Note: Unlike hubs, which broadcast data packets to all computers connected to them, switches create a direct connection between the sending and receiving computers. Therefore, switches provide faster performance than hubs; most switches also support full-duplex operation, doubling the rated speed of the network when full-duplex network cards are used.

For more information about switches, see Scott Mueller's Upgrading And Repairing PCs, 20th Edition, “Switches for Ethernet Networks,” p. 816 (this chapter).

Bus Type

If you need to install a network adapter for use with a gigabit Ethernet (10/100/1000 Mb/s) network, any of the following buses have more than adequate performance:

  • PCI/PCIe. The integrated NIC built in to most motherboards are either PCI or PCIe devices.
  • CardBus/ExpressCard (laptop computers).


All of these buses support gigabit Ethernet adapters without limiting throughput. Integrated network adapters use either the PCI or PCI Express bus to connect to the system, both of which have more than enough bandwidth. Note that USB 2.0 (480 Mb/s) is not on that list because it is simply not fast enough to fully support gigabit Ethernet’s 1000 Mb/s bandwidth; however, 100 Mb/s Ethernet connections will work on USB 2.0 with no problems. USB 3.0 would be more than fast enough to support a gigabit Ethernet adapter, however there aren’t any network adapters I know of using USB 3.0.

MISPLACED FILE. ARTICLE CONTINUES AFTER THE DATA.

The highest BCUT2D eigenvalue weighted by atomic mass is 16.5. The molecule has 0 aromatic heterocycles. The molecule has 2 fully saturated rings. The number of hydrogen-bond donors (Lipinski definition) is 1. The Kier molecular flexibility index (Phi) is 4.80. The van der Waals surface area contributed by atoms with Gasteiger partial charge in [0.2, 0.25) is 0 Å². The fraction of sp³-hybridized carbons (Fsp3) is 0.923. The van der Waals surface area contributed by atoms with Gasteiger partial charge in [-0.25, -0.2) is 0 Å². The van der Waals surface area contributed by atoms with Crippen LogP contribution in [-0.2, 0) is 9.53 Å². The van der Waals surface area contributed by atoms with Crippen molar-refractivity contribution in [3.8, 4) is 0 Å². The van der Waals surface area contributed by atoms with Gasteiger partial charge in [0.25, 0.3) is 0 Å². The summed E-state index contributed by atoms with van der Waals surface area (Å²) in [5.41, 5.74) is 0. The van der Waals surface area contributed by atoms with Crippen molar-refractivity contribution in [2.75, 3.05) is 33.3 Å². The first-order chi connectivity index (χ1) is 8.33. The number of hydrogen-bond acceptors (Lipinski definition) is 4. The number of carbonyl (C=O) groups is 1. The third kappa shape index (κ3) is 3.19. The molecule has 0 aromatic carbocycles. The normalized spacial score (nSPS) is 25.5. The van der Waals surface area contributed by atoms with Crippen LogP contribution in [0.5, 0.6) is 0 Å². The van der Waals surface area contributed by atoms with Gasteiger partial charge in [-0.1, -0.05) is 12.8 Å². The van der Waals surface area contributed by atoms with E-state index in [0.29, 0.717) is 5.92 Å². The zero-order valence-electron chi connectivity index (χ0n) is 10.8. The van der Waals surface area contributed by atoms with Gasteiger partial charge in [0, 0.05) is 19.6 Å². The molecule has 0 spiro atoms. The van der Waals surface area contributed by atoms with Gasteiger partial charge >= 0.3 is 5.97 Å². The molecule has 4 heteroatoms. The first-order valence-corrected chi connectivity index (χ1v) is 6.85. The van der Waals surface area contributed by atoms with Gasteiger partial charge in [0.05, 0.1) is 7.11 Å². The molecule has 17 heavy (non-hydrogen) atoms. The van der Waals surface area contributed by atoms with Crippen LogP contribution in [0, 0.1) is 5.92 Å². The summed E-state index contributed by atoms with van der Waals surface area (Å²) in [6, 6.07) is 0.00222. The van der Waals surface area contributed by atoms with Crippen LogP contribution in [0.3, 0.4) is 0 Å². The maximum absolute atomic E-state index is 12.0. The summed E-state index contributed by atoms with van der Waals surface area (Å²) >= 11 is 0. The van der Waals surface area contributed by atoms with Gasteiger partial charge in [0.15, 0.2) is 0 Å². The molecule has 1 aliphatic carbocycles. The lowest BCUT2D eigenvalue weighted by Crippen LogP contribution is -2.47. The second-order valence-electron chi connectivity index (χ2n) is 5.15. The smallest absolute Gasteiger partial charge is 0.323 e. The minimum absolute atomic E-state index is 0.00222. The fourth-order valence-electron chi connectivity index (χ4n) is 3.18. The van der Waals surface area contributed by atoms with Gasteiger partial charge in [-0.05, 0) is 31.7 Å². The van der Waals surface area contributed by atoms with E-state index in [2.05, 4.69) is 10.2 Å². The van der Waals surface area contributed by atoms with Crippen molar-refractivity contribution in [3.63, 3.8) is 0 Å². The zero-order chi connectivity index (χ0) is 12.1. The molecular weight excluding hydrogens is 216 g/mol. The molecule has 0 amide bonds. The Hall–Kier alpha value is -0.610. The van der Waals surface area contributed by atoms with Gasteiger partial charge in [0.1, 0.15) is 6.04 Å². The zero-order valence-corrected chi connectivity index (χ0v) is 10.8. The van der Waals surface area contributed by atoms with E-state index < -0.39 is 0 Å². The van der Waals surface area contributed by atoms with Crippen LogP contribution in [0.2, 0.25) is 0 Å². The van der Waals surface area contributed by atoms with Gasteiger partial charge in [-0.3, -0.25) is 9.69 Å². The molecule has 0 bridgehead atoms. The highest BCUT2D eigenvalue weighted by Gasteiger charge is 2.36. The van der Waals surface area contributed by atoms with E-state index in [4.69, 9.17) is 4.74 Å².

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  • 5 Hide
    JasonAkkerman , November 2, 2011 4:37 AM
    Lots of good information there. Lots of history too.
  • 0 Hide
    KelvinTy , November 2, 2011 7:45 AM
    O... I thought all CAT5 are able to transmit 1000Mbps signals BEFORE reading this article... It's kind of weird ~_~" that I can get 5.X MB/s download speed = ="
  • 4 Hide
    Reynod , November 2, 2011 10:28 AM
    Don could you talk to Chris A and Joe and see if we could give a few hard copies of this book away as prizes for some of our users here in the forums who work hard to help others?